The American Ultimate Disc League (AUDL) is gearing up for the 2022 season, with three new expansion teams and a divisional realignment as Canadian teams come back into the fold.
The league is divided into four divisions, with teams spread out across North America. The divisional breakdown goes as followed:
East Division: Boston Glory, DC Breeze, Montreal Royal, New York Empire, Ottawa Outlaws, Philadelphia Phoenix and Toronto Rush.
The inaugural home game for the Boston Glory against the Atlanta Hustle at Hormel Stadium in Medford, Massachusetts, on June 11, 2021.
(Stan Grossfeld/The Boston Globe via Getty Images)
Central Division: Chicago Union, Detroit Mechanix, Indianapolis AlleyCats, Madison Radicals, Minnesota Wind Chill and Pittsburgh Thunderbirds.
South Division: Atlanta Hustle, Austin Sol, Carolina Flyers, Dallas Legion and Tampa Bay Cannons.
West Division: Colorado Summit, Los Angeles Aviators, Oakland Spiders, Portland Nitro, Salt Lake Shred, San Diego Growlers and Seattle Cascades.
The Summit, Nitro and Shed enter the league as expansion teams.
The Flyers are the reigning AUDL champions. They defeated the Empire 19-16 in 2021 – the first year the league was back in action after having to postpone the 2020 season due to the coronavirus pandemic.
Steve Hall took over as the AUDL commissioner in 2018 after first coming into the league as owner of the Atlanta Hustle. He told Fox News Digital one of his main goals as commissioner was to apply his business acumen to the league to help it grow.
“If you go back and look at the ownership group in 2012, the owners were Ultimate enthusiasts. Not deep-pocketed, venture capital kind of guys,” Hall said. “What we have been transitioning (to) is bringing in people who have been successful business people. They understand how to run a business. They understand sports entertainment as a business. Slowly bringing in that kind of talent and deeper pockets into the league, that’s been a big transition.”
Hall is also the managing partner of EHF Capital LLC., and before that was the director of investor relations at Conversus Capital. He’s been a huge fan of Ultimate since the 1980s, having plated at Georgia Tech and is a member of USA Ultimate.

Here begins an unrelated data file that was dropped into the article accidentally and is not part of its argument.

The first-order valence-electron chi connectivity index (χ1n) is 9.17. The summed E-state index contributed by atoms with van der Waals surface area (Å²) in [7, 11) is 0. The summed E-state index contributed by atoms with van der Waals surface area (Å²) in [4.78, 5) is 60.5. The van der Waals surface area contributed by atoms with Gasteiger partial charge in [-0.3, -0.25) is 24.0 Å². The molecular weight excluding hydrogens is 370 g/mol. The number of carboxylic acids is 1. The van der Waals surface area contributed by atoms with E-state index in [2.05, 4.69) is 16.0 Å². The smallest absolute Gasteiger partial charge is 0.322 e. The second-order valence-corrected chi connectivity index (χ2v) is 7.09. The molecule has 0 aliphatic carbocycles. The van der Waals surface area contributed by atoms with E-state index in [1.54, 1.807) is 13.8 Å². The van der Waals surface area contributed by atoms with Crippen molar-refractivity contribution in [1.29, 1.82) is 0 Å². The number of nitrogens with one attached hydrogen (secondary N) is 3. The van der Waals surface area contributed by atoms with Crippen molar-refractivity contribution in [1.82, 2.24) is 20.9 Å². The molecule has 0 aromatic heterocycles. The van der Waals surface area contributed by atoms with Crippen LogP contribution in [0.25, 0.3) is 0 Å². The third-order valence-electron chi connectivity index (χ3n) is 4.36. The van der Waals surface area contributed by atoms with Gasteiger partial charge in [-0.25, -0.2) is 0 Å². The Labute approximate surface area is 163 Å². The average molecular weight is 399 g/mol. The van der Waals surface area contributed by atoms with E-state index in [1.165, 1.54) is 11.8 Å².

Toronto Rush players Ryan Keyfitz, left, and Sachin Raina run drills during a team practice.
(Carlos Osorio/Toronto Star via Getty Images)
He’s been working to turn the hobby of Ultimate into a profitable business.
“It’s a business, not a hobby. It’s that kind of fiscal discipline. We are here, we are for profit and we are a full-time business. So making sure everybody understands that – and we are entertainment and we’re not an Ultimate business. We’re an entertainment business,” Hall told Fox News Digital. “You have to think about that holistically. It’s not just having a really cool game of Ultimate on the field, it’s everything that goes into the entertainment business.”
Hall said the approach is to make fans engaged in the sport rather than having them on their phone the entire time checking social media and other things.
“We’re getting the owners to expand their understanding of entertainment and not just the athleticism on the field. But everything that goes into modern sports entertainment – gambling, the promo items, all the fun stuff going on, it’s expanding your mind around the definition of sports entertainment.”
The AUDL has 14 weeks in the regular season from April 29 to July 31, with the playoffs happening afterward.
With Major League Baseball in full swing and the NBA and NHL seasons winding down, Hall said there are a handful of reasons why sports fans should come out for the Ultimate day.
“No. 1, we are a fast-action sport. You get a lot of action in two hours. We’re not baseball. We’re not slow, plodding. Fast action, high-flying, so you have great athleticism, great plays, you’re outside which is nice – in today’s world that’s still important,” Hall told Fox News Digital.
Boston Glory takes on the Atlanta Hustle at Hormel Stadium in Medford, Massachusetts, on June 11, 2021.
(Stan Grossfeld/The Boston Globe via Getty Images)
“We’re going after the fans who, for a family of four or a group of four buddies, it’s $100 or less to go out for a game. You got to a [pro football] game you easily dropped $500-700, right? Easily. We want to make sure that we can have an affordable, family fun event. We think you ought to be able to have great entertainment outside for a hundred dollars or less for a group of four. And that’s what we’re going after. It’s very affordable, plus it’s fast action.”
Hall said the league is looking forward to their partnerships with Lsports Data in order for fans to be even more entertained from a gambling standpoint and AUDL games of the week will have a Spanish language broadcast as well.
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Ultimate fans can catch the premier game of the week on FOX Sports 2 and all games on AUDL.TV
Ryan Gaydos is the sports editor for Fox News and Fox Business. Story tips can be sent to Ryan.Gaydos@fox.com.